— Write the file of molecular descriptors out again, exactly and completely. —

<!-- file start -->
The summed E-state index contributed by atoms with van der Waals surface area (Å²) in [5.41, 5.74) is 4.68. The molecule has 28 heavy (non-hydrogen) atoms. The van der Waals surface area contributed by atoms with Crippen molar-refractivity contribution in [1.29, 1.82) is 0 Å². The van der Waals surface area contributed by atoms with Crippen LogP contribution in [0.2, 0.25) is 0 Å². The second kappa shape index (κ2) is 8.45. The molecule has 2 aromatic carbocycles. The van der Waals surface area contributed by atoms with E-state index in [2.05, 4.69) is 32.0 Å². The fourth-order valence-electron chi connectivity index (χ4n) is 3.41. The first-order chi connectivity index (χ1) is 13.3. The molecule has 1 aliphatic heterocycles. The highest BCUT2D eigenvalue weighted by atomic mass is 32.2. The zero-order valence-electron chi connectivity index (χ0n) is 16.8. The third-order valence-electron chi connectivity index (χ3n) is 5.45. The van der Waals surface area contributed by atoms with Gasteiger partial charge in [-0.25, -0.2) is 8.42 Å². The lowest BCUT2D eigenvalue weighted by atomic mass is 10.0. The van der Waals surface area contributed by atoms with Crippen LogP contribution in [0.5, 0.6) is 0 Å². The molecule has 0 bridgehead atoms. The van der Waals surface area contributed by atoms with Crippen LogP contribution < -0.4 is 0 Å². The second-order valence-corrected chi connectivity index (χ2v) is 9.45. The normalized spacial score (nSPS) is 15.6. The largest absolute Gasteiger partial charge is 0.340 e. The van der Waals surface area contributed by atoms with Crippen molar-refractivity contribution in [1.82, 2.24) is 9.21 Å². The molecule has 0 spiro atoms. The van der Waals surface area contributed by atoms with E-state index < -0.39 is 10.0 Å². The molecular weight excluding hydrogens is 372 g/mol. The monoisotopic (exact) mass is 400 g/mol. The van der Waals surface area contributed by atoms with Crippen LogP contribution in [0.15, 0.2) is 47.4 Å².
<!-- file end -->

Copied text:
The summed E-state index contributed by atoms with van der Waals surface area (Å²) in [5.41, 5.74) is 4.68. The molecule has 28 heavy (non-hydrogen) atoms. The van der Waals surface area contributed by atoms with Crippen molar-refractivity contribution in [1.29, 1.82) is 0 Å². The van der Waals surface area contributed by atoms with Crippen LogP contribution in [0.2, 0.25) is 0 Å². The second kappa shape index (κ2) is 8.45. The molecule has 2 aromatic carbocycles. The van der Waals surface area contributed by atoms with E-state index in [2.05, 4.69) is 32.0 Å². The fourth-order valence-electron chi connectivity index (χ4n) is 3.41. The first-order chi connectivity index (χ1) is 13.3. The molecule has 1 aliphatic heterocycles. The highest BCUT2D eigenvalue weighted by atomic mass is 32.2. The zero-order valence-electron chi connectivity index (χ0n) is 16.8. The third-order valence-electron chi connectivity index (χ3n) is 5.45. The van der Waals surface area contributed by atoms with Gasteiger partial charge in [-0.25, -0.2) is 8.42 Å². The lowest BCUT2D eigenvalue weighted by atomic mass is 10.0. The van der Waals surface area contributed by atoms with Crippen LogP contribution in [0.5, 0.6) is 0 Å². The molecule has 0 bridgehead atoms. The van der Waals surface area contributed by atoms with Crippen LogP contribution < -0.4 is 0 Å². The second-order valence-corrected chi connectivity index (χ2v) is 9.45. The normalized spacial score (nSPS) is 15.6. The largest absolute Gasteiger partial charge is 0.340 e. The van der Waals surface area contributed by atoms with Crippen molar-refractivity contribution in [1.82, 2.24) is 9.21 Å². The molecule has 0 spiro atoms. The van der Waals surface area contributed by atoms with E-state index < -0.39 is 10.0 Å². The molecular weight excluding hydrogens is 372 g/mol. The monoisotopic (exact) mass is 400 g/mol. The van der Waals surface area contributed by atoms with Crippen LogP contribution in [0.15, 0.2) is 47.4 Å².